• Gowon worried about government’s action
• Buhari appoints two Supreme Court justices
As more criticisms trail the arrest of some judges, the Senate has resolved to amend the laws that establish some security outfits in the country, including the Department of State Services (DSS).
The Senate yesterday condemned what it called “the draconian manner” in which the DSS invaded the residences of the judges and arrested them last Saturday.
Adopting a motion raised via matter of urgent national importance by Joshua Ledani (PDP, Gombe State), the Senate urged President Muhammadu Buhari to call all security agencies to order to observe the rule of law in the discharge of their duties.
The Senate says that the DSS went beyond its bounds when it allegedly usurped the powers of the National Judicial Council (NJC) which has the statutory powers of handling matters of misconduct and indiscipline against judicial officers.
The upper chamber noted that the act of breaking into the residences of judicial officers at night with chisel and hammer has worsened the image of Nigeria among the comity of nations. It pointed out that turning the law upside down to fight corruption is an act of corruption in itself.
Ruling on the prayers of the motion, Senate President, Abubakar Bukola Saraki, said: “The National Assembly has been playing its role to support the government in its fight against corruption. We must ensure that this fight is within the rule of law, any act of anti-corruption that goes against the rule of law does not help the corruption fight. That is why this action has been seen in this manner and is condemned by the Senate. All agencies of government must ensure that they act within the rule of law.”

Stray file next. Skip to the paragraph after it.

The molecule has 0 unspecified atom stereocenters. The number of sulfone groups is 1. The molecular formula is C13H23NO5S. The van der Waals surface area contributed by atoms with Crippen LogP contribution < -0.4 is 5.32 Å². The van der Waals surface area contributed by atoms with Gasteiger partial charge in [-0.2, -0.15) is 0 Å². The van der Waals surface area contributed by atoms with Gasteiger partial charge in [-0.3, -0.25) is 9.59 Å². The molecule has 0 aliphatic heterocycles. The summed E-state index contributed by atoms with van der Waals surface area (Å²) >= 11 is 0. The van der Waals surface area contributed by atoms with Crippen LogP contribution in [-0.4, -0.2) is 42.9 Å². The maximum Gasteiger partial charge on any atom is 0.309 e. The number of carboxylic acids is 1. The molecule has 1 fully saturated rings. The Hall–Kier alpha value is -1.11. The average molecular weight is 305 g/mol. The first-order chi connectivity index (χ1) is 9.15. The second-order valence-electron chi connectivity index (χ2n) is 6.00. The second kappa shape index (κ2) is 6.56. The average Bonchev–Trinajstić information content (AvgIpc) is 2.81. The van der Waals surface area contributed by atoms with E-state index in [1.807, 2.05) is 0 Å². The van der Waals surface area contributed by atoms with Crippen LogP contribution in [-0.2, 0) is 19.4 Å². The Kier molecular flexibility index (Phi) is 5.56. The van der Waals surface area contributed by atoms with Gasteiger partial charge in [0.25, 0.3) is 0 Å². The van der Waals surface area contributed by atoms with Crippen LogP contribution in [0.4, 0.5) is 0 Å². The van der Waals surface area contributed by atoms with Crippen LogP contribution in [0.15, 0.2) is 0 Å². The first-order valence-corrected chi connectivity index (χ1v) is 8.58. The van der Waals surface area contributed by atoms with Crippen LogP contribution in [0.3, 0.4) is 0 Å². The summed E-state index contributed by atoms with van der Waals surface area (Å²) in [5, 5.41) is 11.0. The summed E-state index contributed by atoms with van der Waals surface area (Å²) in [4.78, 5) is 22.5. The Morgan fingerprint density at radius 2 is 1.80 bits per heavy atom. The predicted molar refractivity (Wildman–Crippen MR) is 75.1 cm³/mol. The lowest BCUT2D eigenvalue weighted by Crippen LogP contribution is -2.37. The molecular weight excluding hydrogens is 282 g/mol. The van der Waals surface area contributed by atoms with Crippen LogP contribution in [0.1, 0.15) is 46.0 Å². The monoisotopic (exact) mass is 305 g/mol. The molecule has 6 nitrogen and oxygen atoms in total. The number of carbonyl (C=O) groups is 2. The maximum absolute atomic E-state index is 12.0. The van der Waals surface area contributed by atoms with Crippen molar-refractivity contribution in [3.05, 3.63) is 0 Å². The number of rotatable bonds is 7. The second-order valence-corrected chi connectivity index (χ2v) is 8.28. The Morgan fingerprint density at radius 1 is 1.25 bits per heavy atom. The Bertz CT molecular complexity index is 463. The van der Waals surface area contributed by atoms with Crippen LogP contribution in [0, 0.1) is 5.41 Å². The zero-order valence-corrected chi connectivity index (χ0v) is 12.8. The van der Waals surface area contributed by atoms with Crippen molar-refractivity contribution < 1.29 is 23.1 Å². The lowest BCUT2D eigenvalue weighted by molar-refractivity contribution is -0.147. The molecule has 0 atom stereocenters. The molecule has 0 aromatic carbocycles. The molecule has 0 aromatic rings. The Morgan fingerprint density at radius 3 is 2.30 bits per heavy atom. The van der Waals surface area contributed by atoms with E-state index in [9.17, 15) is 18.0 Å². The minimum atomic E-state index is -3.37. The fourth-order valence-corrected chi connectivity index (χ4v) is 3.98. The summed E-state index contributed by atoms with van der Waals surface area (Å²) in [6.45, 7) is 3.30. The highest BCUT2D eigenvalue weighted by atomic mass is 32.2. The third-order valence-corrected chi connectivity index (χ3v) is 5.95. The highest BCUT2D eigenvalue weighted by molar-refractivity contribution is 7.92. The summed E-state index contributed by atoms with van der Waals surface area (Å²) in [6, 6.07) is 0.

In the House of Representatives yesterday, the lawmakers agreed to invite the Attorney General of the Federation (AGF) and Minister for Justice, Abubakar Malami and the Director General of DSS, Lawal Musa Daura over the arrest of the judges. The summons is to give the AGF and the DSS an opportunity to defend the action.
Considering a matter of urgent national importance raised by Kingsley Chinda, the lawmakers also resolved to set up an ad hoc committee to investigate all cases of invasion of property and arrest of persons for reasons outside the general duties of the DSS as prescribed by the National Securities Act, since May 29, 2013 and report back to members within six weeks.
But Alabi Mojeed Olujinmi fought in vain to prevent his colleagues from acting on the matter, arguing that based on the principle of separation of powers, the security agency is at liberty to interrogate anyone accused of corrupt practices.
Amid protests by some members against the consideration and adoption of the matter, Speaker of the House Yakubu Dogara subjected it to voice vote, in which those who favoured the consideration carried the day.
Also yesterday, former Head of State, Gen. Yakubu Gowon expressed concern over the arrest of the allegedly corrupt judges and urged the government to give directives to the operatives not to go outside the laws of the land.
Gowon warned that the situation, if mishandled, could be a threat to democracy. He advised government to do something to make sure that it does not do further harm.
The elder statesman made the comment in Abuja while briefing journalists on the forthcoming 20th anniversary of the Nigeria Prays billed for October 15, 2016 at the National Christian Centre , Abuja.
Gowon said: “It is a serious thing that judges could be arrested. By law, you cannot just arrest anybody outside the law, there should have been a proper way of doing it.”
Meanwhile, President Muhammadu Buhari has sent the names of Justices Sidi Dauda Bage from Nasarawa State and Paul Adamu Galinje from Taraba State to the Senate for confirmation as justices of the Supreme Court.